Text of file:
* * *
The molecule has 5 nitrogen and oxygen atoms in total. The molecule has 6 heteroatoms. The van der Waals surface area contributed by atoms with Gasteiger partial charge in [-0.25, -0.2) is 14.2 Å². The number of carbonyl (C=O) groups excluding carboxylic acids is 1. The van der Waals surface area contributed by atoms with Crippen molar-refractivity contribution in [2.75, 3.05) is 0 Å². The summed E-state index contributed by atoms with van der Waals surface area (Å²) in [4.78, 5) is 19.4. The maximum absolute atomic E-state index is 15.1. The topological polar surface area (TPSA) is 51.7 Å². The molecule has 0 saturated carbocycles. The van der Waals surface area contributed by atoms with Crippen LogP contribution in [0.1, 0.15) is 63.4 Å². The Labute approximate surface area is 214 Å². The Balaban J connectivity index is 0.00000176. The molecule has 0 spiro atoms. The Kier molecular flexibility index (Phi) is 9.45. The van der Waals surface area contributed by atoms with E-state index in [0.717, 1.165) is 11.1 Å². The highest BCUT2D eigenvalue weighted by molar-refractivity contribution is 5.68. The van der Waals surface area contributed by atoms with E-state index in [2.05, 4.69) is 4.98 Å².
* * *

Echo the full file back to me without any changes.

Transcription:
The molecule has 5 nitrogen and oxygen atoms in total. The molecule has 6 heteroatoms. The van der Waals surface area contributed by atoms with Gasteiger partial charge in [-0.25, -0.2) is 14.2 Å². The number of carbonyl (C=O) groups excluding carboxylic acids is 1. The van der Waals surface area contributed by atoms with Crippen molar-refractivity contribution in [2.75, 3.05) is 0 Å². The summed E-state index contributed by atoms with van der Waals surface area (Å²) in [4.78, 5) is 19.4. The maximum absolute atomic E-state index is 15.1. The topological polar surface area (TPSA) is 51.7 Å². The molecule has 0 saturated carbocycles. The van der Waals surface area contributed by atoms with Crippen LogP contribution in [0.1, 0.15) is 63.4 Å². The Labute approximate surface area is 214 Å². The Balaban J connectivity index is 0.00000176. The molecule has 0 spiro atoms. The Kier molecular flexibility index (Phi) is 9.45. The van der Waals surface area contributed by atoms with E-state index in [0.717, 1.165) is 11.1 Å². The highest BCUT2D eigenvalue weighted by molar-refractivity contribution is 5.68. The van der Waals surface area contributed by atoms with E-state index in [2.05, 4.69) is 4.98 Å².